China: the End of the One-Child Policy
The one-child policy, which forms part of the family planning policy, was first introduced into China in 1978 and implemented as a measure on 18 September 1980 to curb the then-increasing population. After a strict 35-year birth control policy, in October 2015, the Fifth Plenum of the 18th Central Committee of CPC ruled that all couples could have two children. On 27 December 2015, the Standing Committee of the National People's Congress passed an amendment (the "Amendment") to the Law of the People's Republic of China on Population and Family Planning, which will give effect to the nationwide two-child policy from 1 January 2016.
The Amendment, which is centred around the two-child policy, encourages all couples to have two children, cancels relative allowances for one-child families, terminates late-marriage and late-delivery vacations, and ends compulsory contraception.
Nationwide Two-Child Policy
Paragraph 1, Article 18 of the Law of the People's Republic of China on Population and Family Planning, which previously advocated for "a couple to give birth to one child" has been revised to allow couples to "give birth to two children". A further change in Article 18 permits couples to ask for another delivery, in accordance with law and regulations.
It is expected that the changes to the family planning policy will help to solve China's problem of an ageing population and also help to drive the country's economy in the future. According to Mr. Wang Pei'an, Deputy Head of the National Health and Family Planning Commission, the change in policy is expected to result in over 30 million more people in work by 2050 and decrease the elderly population by 2%.
Cancellation of Late-Marriage and Late-Delivery Vacations
The Amendment no longer encourages late-marriage and late-delivery, with its cancellation of respective allowances. According to Mr. Zhang Chunsheng, Director of the Law Department of the National Health and Family Planning Committee, the law does not advocate for late marriage and late child-bearing because pregnancy in later years could affect maternal health and the safety of delivery. However, the Amendment does stipulate that a couple, in accordance with relevant regulations, can receive an extended delivery vacation as a benefit, which means that couples with one, two, three or more children can receive respective subsidies, provided that they are in accordance with the newly revised law. The Amendment does not specify the form of the benefit, which has been left for local legislatures to determine during implementation.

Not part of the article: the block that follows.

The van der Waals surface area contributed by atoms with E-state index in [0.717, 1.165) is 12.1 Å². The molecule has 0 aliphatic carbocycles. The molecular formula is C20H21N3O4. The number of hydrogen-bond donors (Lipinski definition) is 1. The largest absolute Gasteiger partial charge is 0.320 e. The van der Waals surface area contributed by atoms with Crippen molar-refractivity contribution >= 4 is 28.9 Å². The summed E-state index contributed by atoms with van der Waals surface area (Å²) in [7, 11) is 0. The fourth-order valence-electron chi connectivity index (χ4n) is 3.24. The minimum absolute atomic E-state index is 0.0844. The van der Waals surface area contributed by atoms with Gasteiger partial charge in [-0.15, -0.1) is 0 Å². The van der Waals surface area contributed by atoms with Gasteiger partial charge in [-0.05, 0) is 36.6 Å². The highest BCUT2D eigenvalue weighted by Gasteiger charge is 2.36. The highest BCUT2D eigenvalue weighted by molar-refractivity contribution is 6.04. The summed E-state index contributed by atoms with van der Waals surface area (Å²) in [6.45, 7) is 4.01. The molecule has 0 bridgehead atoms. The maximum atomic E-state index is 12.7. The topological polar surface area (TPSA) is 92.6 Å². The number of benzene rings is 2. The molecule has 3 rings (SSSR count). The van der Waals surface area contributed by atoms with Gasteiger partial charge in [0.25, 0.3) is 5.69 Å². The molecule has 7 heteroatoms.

The cancellation of late-marriage and late-delivery allowances, together with the replacement of compulsory contraception with contraception by sole discretion will affect the regulations of some companies, requiring them to update relevant articles about late-marriage and late-delivery benefits for compliance with the Amendment.
Termination of One-Child Allowances
According to the Amendment, couples who give birth to a child after 1 January 2016 will not receive Honorary License for One-Child Parents. However, couples who give birth to a child before 1 January 2016 will still be awarded the license and will also be able to claim relevant local subsidies. In Shanghai, for example, the current monthly subsidy (until the child reaches 16 years old) for a one-child couple is 30 RMB. Despite the fact the Amendment is removing the license to couples after 1 January 2016, the license still carries significance as receipt of it determines whether a couple will qualify for local subsidies.
Cancellation of Compulsory Contraception
The Amendment has led to a change in the controversial term of "compulsory contraception" in Article 20, which has been replaced with "contraception by sole discretion". The change will require Chinese employers to amend internal regulations that may previously have set out punishment guidelines for accidental second pregnancies.
The newly revised Law on Population and Family Planning is a relaxation on the previous law, which reflects several issues in contemporary China; firstly, the increasingly severe problem of an aging population, which was partly caused by the strict family planning policy in place over the past four decades; secondly, the government's increasing concern for maternal health and acknowledgment of China's growth in society, economy, and population; and finally, the recognition for the need to remove compulsory contraception and make legislative influence on birth control far more reasonable.